How can one explain the amelioration of symptoms due to colitis by the presence of intestinal nematodes? Helminths appear to induce immune host regulatory cells that suppress inflammation, and helminth infections are strong inducers of immune regulatory circuits. The immune system changes in response to helminth colonisation and factors secreted by helminths that can influence immune cell function. It is likely that several immune-regulatory mechanisms are exploited by individual helminths. Otherwise, a helminth could not reliably evade our immune system to reproduce.

A new study has produced data that suggest that treatment of macaques suffering from chronic diarrhoea with eggs of the whipworm Trichuris suis can alleviate symptoms and modulate both the intestinal microbiota and immunoregulatory pathways. Trichuris suis is the whipworm of the pig, and contrary to Trichuris trichiura (image), T. suis appears not to be able to produce disease in primate hosts (including humans). When T. suis ova (TSO) are administered to humans, transient shedding of ova in faeces may be seen after a few weeks, but the individual remains asymptomatic.
Gene expression profiling of colonic biopsies from the macaques treated with TSO revealed up-regulation of genes typically involved in the so-called Th1-type immuno-response prior to TSO challenge, while induction of the Th2-type response followed after the TSO challenge; the Th2-type response resulted in mucosal repair, probably by increasing mucus production and turnover of epithelial cells, which again led to a reduction of bacterial attachment to the gut lining and a restoration of microbial diversity.

Briefly, a Th1-type response is generally a pro-inflammatory response that, among many other things, is responsible for microbicidal actions and perpetuating autoimmune responses. Excessive pro-inflammatory responses can lead to uncontrolled tissue damage, so there needs to be a mechanism to counteract this. The Th2­-type response includes the secretion of the anti-inflammatory cytokines, co-responsible for a general anti­-inflammatory response. In excess, Th2-type responses will counteract the Th1-mediated microbicidal action. The optimal scenario would therefore seem to be that humans should produce a well balanced Th1- and Th2-type response, suited to the immune challenge.
On top of the immunoregulatory impact, there is emerging evidence that helminths promote the growth and expansion of groups of bacteria that are beneficial or "probiotic" to the host. In the study of the macaques, the TSO induced a change in the intestinal microbiota.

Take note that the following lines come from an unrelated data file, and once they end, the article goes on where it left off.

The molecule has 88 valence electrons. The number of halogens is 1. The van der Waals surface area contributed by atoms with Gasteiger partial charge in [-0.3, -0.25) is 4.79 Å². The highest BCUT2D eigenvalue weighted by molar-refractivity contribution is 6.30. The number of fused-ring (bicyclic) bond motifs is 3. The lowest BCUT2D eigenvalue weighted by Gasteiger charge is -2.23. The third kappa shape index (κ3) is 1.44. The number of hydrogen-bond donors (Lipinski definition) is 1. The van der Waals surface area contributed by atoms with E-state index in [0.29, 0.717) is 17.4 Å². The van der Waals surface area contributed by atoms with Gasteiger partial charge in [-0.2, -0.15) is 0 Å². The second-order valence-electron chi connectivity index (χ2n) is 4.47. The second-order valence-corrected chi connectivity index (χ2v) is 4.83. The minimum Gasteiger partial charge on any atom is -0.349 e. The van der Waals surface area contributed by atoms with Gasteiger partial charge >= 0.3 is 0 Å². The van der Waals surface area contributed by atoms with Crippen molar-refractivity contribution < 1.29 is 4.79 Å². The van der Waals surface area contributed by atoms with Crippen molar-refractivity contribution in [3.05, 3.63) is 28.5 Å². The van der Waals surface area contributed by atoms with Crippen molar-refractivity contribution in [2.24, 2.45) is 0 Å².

While variation in160 genes in the human genome or more have been associated with increased risk of developing IBD, no specific gene variant that is sufficient or required for dysregulated mucosal inflammation as occurs in Crohn's disease or ulcerative colitis has been identified so far. There is a field of thought now saying that - over thousands of years - the human gut flora, including helminths, drove the development of variations in genes orchestrating various immune response pathways, and such genetic variations selected to operate under the influence of helminth infection could cause disease when operating without that influence.

So, the take home message here is that infestation by intestinal parasites may be a double-edged sword: While on one hand they may cause symptoms, they may on the other hand prevent us from developing inflammatory bowel disease and other autoimmune or allergic manifestations. Hence, helminths, although parasites, may contribute something in return to their hosts, and the loss of helminths removes a natural governor that helped to prevent disease due to immune regulation. Of course, more trials are needed before "helminth therapy" can actually be standardised, commercialised and used in the prophylaxis and treatment of IBD and gut allergic conditions. Once a good mechanistic understanding of how helminths alter immunity is available, it may even be possible to apply identified factors individually or in combination to treat disease.

As always, things are much more complex than presented here, but this post gives an impression of some of the fields of thought. Not all autoimmune diseases are driven by excessive Th1-type responses; some types of asthma may be driven by Th2-type response, but even here, helminths may favourably modulate immunoregulatory pathways.

Obviously, it would be interesting to explore how other parasitic infections impact on our immune system and gut flora. Interestingly, one helminth species appears to have "survived" in our "sterile" environment, - the pinworm (Enterobius)... and as pointed out in one of my recent blog posts (go here), many of us are definitely exposed to parasites that persist in our intestines for months, maybe years. What's their role in all of this?

Further reading:

Dirtying Up Our Diets - go here

Parasitic Worm Eggs Ease Intestinal Ills By Changing Gut Microbiota - go here.

Jostins L, et al. Host-microbe interactions have shaped the genetic architecture of inflammatory bowel disease. Nature, 491 (7422), 119-24 PMID: 23128233

Berger, A. (2000). Science commentary: Th1 and Th2 responses: what are they? BMJ, 321 (7258), 424-424 DOI: 10.1136/bmj.321.7258.424
Elliott, D., & Weinstock, J. (2012). Where are we on worms? Current Opinion in Gastroenterology, 28 (6), 551-556 DOI: 10.1097/MOG.0b013e3283572f73
Elliott, D., & Weinstock, J. (2012). Helminth-host immunological interactions: prevention and control of immune-mediated diseases Annals of the New York Academy of Sciences, 1247 (1), 83-96 DOI: 10.1111/j.1749-6632.2011.06292.x
Weinstock, J. (2012). Autoimmunity: The worm returns Nature, 491 (7423), 183-185 DOI: 10.1038/491183a

Elliott DE, Summers RW, & Weinstock JV (2007). Helminths as governors of immune-mediated inflammation. International journal for parasitology, 37 (5), 457-64 PMID: 17313951

Broadhurst, MJ., et al.Therapeutic helminth infection of macaques with idiopathic chronic diarrhoea alters the inflammatory signature and mucosal microbiota of the colon PLoS Pathogens (PLoS Pathog 8(11): e1003000. doi:10.1371/journal.ppat.1003000).